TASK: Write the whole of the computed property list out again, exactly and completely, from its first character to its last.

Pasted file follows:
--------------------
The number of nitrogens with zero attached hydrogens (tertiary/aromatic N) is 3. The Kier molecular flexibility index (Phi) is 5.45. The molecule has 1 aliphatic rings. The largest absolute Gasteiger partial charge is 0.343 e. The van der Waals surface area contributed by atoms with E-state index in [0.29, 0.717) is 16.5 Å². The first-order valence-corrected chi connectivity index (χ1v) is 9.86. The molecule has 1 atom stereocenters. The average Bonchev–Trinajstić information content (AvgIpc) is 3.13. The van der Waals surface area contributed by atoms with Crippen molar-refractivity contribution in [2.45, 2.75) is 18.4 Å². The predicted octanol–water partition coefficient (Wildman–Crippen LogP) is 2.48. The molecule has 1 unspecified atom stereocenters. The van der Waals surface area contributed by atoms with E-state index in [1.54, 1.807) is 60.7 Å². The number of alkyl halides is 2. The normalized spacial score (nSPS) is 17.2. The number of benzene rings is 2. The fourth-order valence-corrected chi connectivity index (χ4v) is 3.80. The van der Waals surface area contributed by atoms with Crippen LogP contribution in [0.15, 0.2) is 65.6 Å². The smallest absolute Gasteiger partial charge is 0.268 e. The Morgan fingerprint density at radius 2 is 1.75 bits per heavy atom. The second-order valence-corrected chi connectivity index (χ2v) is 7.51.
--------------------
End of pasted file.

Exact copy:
The number of nitrogens with zero attached hydrogens (tertiary/aromatic N) is 3. The Kier molecular flexibility index (Phi) is 5.45. The molecule has 1 aliphatic rings. The largest absolute Gasteiger partial charge is 0.343 e. The van der Waals surface area contributed by atoms with E-state index in [0.29, 0.717) is 16.5 Å². The first-order valence-corrected chi connectivity index (χ1v) is 9.86. The molecule has 1 atom stereocenters. The average Bonchev–Trinajstić information content (AvgIpc) is 3.13. The van der Waals surface area contributed by atoms with Crippen molar-refractivity contribution in [2.45, 2.75) is 18.4 Å². The predicted octanol–water partition coefficient (Wildman–Crippen LogP) is 2.48. The molecule has 1 unspecified atom stereocenters. The van der Waals surface area contributed by atoms with E-state index in [1.54, 1.807) is 60.7 Å². The number of alkyl halides is 2. The normalized spacial score (nSPS) is 17.2. The number of benzene rings is 2. The fourth-order valence-corrected chi connectivity index (χ4v) is 3.80. The van der Waals surface area contributed by atoms with Crippen LogP contribution in [0.15, 0.2) is 65.6 Å². The smallest absolute Gasteiger partial charge is 0.268 e. The Morgan fingerprint density at radius 2 is 1.75 bits per heavy atom. The second-order valence-corrected chi connectivity index (χ2v) is 7.51.